This is a very hard concept for parents to understand. Kids see things completely differently. If your dad beat you with a belt or hot iron and you only use your hands to beat your own children, it is not very effective to tell your kids that you had it worse and that you are better than your own dad. When you hurt your kids, they can’t really be all “Pollyanna” about it (Pollyanna was a girl who always found the positive side of everything).

Save Your Marriage: On Guard

Fencing foil

In the last chapters of “Save Your Marriage”, I explained how some parenting styles can “breed” kids who clam up and withdraw into their shells. This communication style can be very devastating for them in their future relationships and marriage. In this chapter of the series, I will explain how parents who abuse or bully, like the “king/queen” or the nitpicker, can raise kids who are constantly on guard. These kids try to protect themselves from pain and heartache and by that, they invite bullies and conflicts into their lives.

Growing up in a household where you feel constantly attacked and ridiculed, where one or both of your parents make you feel small and helpless, where you have no support and protection, where one or both of your parents nitpick, criticize, complain, are never satisfied and often angry, can make children alert and hypersensitive to any small signs that someone is going to hurt them.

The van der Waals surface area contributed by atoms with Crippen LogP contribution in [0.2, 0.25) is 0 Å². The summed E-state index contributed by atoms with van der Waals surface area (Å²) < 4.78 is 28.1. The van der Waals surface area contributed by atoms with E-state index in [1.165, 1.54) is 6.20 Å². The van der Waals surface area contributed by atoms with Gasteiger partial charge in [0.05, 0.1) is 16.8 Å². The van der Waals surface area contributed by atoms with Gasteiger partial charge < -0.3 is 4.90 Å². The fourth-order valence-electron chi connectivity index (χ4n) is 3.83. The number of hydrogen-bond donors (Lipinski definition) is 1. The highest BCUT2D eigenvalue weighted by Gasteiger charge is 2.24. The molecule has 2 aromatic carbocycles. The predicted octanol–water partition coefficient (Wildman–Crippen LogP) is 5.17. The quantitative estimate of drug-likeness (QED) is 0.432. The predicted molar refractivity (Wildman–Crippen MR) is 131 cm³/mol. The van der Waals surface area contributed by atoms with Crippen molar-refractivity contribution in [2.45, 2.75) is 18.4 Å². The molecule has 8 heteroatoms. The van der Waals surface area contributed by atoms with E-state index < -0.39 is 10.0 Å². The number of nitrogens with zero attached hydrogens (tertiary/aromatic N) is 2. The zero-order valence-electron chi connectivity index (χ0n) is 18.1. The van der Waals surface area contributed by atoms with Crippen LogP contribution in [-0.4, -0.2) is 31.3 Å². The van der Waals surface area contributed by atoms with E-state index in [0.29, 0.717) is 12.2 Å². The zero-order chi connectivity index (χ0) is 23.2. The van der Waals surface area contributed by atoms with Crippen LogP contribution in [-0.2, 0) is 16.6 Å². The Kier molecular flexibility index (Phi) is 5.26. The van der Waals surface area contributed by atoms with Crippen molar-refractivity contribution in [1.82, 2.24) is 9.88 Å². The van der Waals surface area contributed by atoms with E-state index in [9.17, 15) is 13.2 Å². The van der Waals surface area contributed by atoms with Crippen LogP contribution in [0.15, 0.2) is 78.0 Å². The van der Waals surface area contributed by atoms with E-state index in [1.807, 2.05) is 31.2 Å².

This is actually a very natural reaction, in an attempt to protect themselves. But when taken into adulthood, into relationships or marriage, it can be very damaging. There is a phrase, the best defense is offense. These kids adopt this philosophy because they were attacked a lot. As a result, they sometimes see an attack when there is none. They are very sensitive to criticism and their emotional state is “I am not OK, You’re not OK” (see series I’m OK, You’re OK Parenting for tips on emotional intelligence).

This post is part 25 of 28 in the series Save Your Marriage

Happy Affirmations: Happy Beliefs

Affirmations: hope, faith, peace, love, believe - a good recipe for healing the soul